We're shifting our focus from a place, our Father's house, to a person, Jesus. Where Jesus is, that is where we find heaven. In His presence we will find the heavenly dwelling place that we are hoping for. He's telling them that He is not yet prepared to receive us there -- He must die, and rise, and be glorified. Then He will intercede for us and come for us. I Thessalonians 4:16-17 is a familiar passage that reminds us of the future reunion we will experience:
              For the Lord Himself will come down from heaven, with a loud
              command, with the voice of the archangel and with the trumpet
              call of God, and the dead in Christ will rise first. After that, we
              who are still alive and are left will be caught up together with
              them in the clouds to meet the Lord in the air. And so we will
              be with the Lord forever.
Is anyone besides me praising right now? (Grin)
Jesus is telling them (and us) to have un-troubled hearts. Don't worry, because you can trust that I am coming for you. I will come and take you to myself.
Maybe right now you are thinking that this all sounds wonderful, but right now my heart is troubled because of what I'm facing here on this earth. Maybe you are worried about what is best for your children. Or you are worried about what is best for your parents! Perhaps you are fretting because of your job, or your health, or you are depressed and lonely.
Perhaps you are thinking, if He doesn't want my heart to be troubled, isn't there something He can do to encourage me, to bolster my faith -- do I have to wait for heaven, or for the second coming?
Don't feel badly if you are thinking that way . . . Phillip did, too! Look at what he said to Jesus in verse 8:
                 Lord, show us the Father, and it is enough for us.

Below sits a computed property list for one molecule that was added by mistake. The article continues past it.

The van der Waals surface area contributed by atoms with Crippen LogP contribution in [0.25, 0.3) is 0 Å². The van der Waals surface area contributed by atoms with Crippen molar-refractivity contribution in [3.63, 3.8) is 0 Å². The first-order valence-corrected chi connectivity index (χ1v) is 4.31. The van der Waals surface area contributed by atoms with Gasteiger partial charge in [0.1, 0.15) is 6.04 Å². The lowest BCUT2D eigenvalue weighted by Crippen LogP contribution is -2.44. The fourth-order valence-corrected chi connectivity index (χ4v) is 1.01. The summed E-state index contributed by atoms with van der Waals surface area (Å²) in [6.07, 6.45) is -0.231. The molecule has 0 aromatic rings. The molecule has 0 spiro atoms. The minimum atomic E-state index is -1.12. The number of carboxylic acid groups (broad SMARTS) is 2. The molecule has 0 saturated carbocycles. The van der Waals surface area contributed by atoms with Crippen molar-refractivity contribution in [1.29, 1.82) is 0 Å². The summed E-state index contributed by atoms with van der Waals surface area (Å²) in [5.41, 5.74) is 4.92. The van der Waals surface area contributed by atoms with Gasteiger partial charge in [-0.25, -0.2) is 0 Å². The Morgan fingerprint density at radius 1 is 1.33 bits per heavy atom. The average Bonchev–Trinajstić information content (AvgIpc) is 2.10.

Phillip didn't say, "That's great that we'll see the Father someday." What he said was, "We want to see the Father now! And if we do, that will be enough." (By the way, the word used there is the same word that Paul uses in II Corinthians 12:9, where he proclaims "My grace is sufficient for you."
So Phillip is asking if Jesus will show them the Father now. He seems to be saying that it will satisfy their troubled, anxious hearts. And in the next verses (7-11) Jesus will repeat that He and the Father are one, and that His presence is the presence of the Father.
              “If you had known me, you would have known my Father also.”
              “From now on you do know him and have seen him.”
              “Have I been with you so long, and you still do not know me, Philip?”
              “Whoever has seen me has seen the Father. How can you say, ‘Show
                us the Father’?
              “Do you not believe that I am in the Father and the Father is in me?
              “I am in the Father and the Father is in me.”

Jesus is asking Phillip, is it enough? I have showed you, and He is here. I am here.
Perhaps you are asking Jesus in your own life, "Where have You been? You used to be with me. I could feel You here. And I felt like the Father was here with me. But now it seems You are gone." It is for you that He tells us "Trust Me." And, "I am always with you."
All we have to do to find that is to look down the page at verses 16-18 . . . and we'll cover this again in our next study, but here it is:

                 I will ask the Father, and He will give you another Helper, to be
                 with you forever, even the Spirit of truth, whom the world cannot
                 receive, because it neither sees Him nor knows Him. You know